⇑ David Axelrod —Few people know the story of Barack Obama’s message man. That’s the way Axelrod likes it.
⇓ Mark Penn —Hillary Rodham Clinton’s poll guru broke a cardinal rule: He became the story.
⇑ Mark Salter —The right hand of John McCain for years has proven his staying power (and value) again and again.
⇓ Samantha Power —The controversial foreign-policy adviser blew a chance to be Obama’s secretary of State with her ill-advised comments calling Clinton a “monster.” ⇑ Tim Pawlenty —Sticking by McCain over the last year leaves the Minnesota governor well positioned for a veep slot.
⇓ Bernie Kerik —No friendship figured larger in this election—or did more damage—than that between the former NYPD commissioner and Hizzoner Rudy Giuliani.
⇑ Kevin Madden —Mitt Romney’s press chief and veteran Capitol Hill aide is loved by the media and at some point seems destined for the White House briefing-room podium.
⇓ Patti Solis Doyle —The loyal aide, who has been at Hillary’s side since 1991, took the fall for the campaign’s early stumbles.
⇑ Oprah Winfrey —Her star power moves not just books but also evidently candidates. Might there be more politics in her future?
⇓ Bob Johnson —The BET cofounder was a hatchet man for Clinton, going after Obama on drug use, but was forced to apologize after going too far.
⇑ JetBlue —McCain’s luxurious campaign charter plane from the low-cost carrier will keep on flying, keeping reporters and aides alike happy.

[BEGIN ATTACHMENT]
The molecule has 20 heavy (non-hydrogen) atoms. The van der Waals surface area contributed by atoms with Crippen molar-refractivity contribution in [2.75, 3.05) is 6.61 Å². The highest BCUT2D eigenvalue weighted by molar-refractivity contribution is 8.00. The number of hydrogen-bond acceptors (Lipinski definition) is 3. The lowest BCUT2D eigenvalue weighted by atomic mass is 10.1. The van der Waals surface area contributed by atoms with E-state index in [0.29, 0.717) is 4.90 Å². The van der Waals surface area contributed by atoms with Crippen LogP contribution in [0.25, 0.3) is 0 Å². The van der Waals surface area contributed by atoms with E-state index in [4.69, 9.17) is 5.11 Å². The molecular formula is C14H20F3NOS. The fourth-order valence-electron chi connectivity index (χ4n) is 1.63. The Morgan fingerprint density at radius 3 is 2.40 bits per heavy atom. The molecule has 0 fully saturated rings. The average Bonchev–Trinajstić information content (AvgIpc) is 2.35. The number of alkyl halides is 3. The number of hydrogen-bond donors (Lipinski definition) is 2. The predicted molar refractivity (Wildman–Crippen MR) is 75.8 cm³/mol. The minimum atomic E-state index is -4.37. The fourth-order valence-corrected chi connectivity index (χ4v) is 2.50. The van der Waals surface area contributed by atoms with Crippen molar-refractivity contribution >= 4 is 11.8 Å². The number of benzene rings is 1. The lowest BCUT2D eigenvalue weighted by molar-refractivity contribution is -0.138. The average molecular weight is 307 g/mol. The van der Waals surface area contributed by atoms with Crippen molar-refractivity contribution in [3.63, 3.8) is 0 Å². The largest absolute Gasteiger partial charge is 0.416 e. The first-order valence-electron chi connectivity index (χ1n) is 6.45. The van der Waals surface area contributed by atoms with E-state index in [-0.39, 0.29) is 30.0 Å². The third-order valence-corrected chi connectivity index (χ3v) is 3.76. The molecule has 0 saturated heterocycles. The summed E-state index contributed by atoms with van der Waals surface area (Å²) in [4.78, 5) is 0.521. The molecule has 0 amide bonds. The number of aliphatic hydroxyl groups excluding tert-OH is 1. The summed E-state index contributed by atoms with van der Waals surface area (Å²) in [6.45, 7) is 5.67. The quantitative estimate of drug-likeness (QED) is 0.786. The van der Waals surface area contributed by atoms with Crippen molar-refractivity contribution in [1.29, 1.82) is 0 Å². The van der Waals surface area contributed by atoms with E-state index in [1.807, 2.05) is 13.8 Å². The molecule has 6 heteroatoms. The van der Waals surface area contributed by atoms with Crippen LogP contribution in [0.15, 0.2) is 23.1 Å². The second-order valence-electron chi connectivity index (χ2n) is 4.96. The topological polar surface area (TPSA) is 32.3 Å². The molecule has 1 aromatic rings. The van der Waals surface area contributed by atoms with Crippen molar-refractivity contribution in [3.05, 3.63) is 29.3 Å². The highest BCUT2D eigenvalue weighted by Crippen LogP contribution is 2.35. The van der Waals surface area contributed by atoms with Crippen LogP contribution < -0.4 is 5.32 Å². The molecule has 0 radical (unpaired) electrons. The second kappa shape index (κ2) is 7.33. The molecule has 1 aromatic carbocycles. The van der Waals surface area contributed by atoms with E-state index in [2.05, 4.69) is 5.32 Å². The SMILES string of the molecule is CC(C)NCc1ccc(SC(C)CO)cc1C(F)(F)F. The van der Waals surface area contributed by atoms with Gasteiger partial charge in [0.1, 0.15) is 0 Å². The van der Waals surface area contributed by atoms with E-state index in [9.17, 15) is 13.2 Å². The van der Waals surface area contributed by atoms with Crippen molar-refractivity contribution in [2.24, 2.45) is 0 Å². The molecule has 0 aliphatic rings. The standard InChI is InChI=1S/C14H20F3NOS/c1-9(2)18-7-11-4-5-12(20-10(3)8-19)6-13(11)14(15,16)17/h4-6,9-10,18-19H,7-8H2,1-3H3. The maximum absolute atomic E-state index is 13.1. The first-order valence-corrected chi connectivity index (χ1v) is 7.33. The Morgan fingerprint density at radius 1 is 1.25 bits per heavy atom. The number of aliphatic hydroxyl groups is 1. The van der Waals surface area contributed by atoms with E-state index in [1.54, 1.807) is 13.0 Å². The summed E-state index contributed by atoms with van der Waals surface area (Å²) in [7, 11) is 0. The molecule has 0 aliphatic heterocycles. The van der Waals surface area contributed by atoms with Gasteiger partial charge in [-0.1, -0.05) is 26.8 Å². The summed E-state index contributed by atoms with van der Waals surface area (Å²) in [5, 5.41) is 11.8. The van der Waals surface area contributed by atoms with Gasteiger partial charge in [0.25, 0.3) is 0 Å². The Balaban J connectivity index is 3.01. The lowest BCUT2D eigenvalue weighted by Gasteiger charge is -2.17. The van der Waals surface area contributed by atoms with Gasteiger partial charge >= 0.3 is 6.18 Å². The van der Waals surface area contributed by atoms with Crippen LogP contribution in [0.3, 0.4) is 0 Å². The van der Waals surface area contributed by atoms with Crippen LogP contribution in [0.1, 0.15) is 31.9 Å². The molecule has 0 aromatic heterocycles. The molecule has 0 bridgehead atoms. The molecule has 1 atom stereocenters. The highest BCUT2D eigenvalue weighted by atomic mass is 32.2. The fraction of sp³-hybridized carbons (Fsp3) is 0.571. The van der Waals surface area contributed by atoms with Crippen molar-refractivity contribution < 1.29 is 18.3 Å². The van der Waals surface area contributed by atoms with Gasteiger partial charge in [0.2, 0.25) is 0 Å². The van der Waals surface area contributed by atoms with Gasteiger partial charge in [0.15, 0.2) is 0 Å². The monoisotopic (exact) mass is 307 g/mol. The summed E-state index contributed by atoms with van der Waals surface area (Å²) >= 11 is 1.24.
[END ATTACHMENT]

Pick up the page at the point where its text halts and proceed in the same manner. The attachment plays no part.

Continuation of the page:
⇓ Holiday Inn —With Mike Huckabee out of the running, it appears that so is Holiday Inn’s moment of fame.
⇑ Chicago —With both Obama and Clinton claiming the Windy City as home, look for lots of deep-dish pizza and jokes about “the Chicago way” in the months ahead.
⇓ Massachusetts —The Bay State saw former governor Romney lose—and then even the backing of Ted Kennedy, John Kerry, and Deval Patrick couldn’t unite the state for Obama.
⇑ Mike Allen —Politico’s Playbook writer, who seems to be online at all times, is to 2008 what ABC’s Note was to 2004.
⇓ Fox News —With all the excitement on the Democratic side, the longtime cable frontrunner is losing to CNN this time.
⇑ Iowans —The January 3 upset wins they gave Huckabee and Obama shaped the race until its final days.
⇓ Right-handers —Both McCain and Obama are, like four of the last five presidents, left-handed.
⇑ Evangelicals —Even though they couldn’t deliver a nominee, they proved that by uniting behind Huckabee they could make life difficult for the GOP.
⇓ Mormons —Romney’s campaign uncovered a surprising national level of discomfort with the Utah-based religion.
⇑ Lobbyists —Their influence has a major impact on both sides of the aisle.
⇓ Lobbyists —Obama’s small-dollar-donor juggernaut presages a day when lobbyists won’t have to devote every night to a candidate’s fundraiser.
This article can be found in the April 2008 issue of The Washingtonian.
This article appears in the April 2008 issue of The Washingtonian.